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Scottish National Dictionary (1700–)

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About this entry:
First published 1952 (SND Vol. III).
This entry has not been updated since then but may contain minor corrections and revisions.

DIDDER, Dider, v. and n. Cf. Dither.

1. v.

(1) To move jerkily (Sh.10 1949; w.Sc. 1887 Jam.6 s.v. dilder; Ayr.4 1928, obsol.).Abd. 1923 J. R. Imray Village Roupie 30:
I've jogged alang my daily roun's Wi' meal cairt didrin' at my tail.
Ags. 1924 A. Gray Any Man's Life 79:
I see his light Come diddering through the silent night.

(2) “To dribble, ooze, trickle, glide” (w.Sc. 1887 Jam.6).

(3) To trifle, to dawdle (w.Sc. 1887 Jam.6).Ayr.4 1928:
He's just didderin' aboot.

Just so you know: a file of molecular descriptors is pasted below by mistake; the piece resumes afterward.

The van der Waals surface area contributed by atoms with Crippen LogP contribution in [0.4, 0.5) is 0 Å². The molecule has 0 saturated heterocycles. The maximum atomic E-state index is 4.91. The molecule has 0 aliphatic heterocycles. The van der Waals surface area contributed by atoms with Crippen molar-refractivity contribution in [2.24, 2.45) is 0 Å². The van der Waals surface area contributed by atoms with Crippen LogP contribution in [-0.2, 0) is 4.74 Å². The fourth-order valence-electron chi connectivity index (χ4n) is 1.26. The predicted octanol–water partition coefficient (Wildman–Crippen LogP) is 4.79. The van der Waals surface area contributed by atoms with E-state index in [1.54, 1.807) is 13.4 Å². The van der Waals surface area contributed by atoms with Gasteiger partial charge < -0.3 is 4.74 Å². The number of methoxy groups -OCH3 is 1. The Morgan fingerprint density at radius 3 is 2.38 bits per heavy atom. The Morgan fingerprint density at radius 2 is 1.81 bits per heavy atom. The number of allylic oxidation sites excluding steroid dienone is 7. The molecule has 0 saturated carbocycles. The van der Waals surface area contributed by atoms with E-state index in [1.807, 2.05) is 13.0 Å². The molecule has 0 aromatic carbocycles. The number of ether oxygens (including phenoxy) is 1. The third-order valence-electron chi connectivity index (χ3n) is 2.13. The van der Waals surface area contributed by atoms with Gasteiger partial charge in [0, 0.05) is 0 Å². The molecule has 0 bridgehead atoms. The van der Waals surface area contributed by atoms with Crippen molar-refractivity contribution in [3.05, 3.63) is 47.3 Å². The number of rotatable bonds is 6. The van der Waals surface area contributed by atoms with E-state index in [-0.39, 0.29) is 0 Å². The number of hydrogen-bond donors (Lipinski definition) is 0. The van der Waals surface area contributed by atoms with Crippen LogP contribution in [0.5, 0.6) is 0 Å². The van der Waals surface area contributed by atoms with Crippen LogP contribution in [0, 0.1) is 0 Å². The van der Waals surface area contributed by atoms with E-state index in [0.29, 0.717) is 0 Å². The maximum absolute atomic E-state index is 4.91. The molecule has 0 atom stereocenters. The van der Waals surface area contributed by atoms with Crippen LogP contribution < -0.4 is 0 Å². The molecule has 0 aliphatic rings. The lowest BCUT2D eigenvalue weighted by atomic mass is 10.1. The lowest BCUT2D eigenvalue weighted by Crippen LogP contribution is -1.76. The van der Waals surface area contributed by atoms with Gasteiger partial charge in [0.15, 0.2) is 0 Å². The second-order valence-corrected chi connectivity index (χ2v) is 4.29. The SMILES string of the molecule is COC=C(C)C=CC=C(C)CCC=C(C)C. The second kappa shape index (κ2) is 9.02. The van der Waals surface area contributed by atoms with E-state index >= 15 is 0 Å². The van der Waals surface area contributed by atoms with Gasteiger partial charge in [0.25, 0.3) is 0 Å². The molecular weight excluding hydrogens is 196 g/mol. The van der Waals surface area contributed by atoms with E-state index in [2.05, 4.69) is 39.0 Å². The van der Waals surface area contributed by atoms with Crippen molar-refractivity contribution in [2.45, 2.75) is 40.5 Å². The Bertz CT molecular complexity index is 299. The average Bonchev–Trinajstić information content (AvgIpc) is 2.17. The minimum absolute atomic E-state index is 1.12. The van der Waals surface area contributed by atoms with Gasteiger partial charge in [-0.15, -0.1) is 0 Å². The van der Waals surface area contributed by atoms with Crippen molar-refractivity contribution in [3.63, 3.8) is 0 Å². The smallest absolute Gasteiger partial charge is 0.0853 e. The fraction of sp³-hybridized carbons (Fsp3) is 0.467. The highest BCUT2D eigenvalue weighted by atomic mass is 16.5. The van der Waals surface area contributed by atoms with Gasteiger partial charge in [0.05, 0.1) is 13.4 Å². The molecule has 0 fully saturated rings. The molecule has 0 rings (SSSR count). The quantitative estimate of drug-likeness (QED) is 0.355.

2. n. “A smart jerk, shake, jolt” (w.Sc. 1887 Jam.6; Ayr.4 1928, obsol.).

[O.Sc. has diddir, to tremble, shiver, a.1400, Mid.Eng. dyder, c.1440. Prob. a freq. from an onomat. root did-: cf. Dad, v.1, n.2, with similar meanings, n.Eng. dial. dadder, Eng. dodder, etc.]

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"Didder v., n.". Dictionary of the Scots Language. 2004. Scottish Language Dictionaries Ltd. Accessed 19 May 2024 <>



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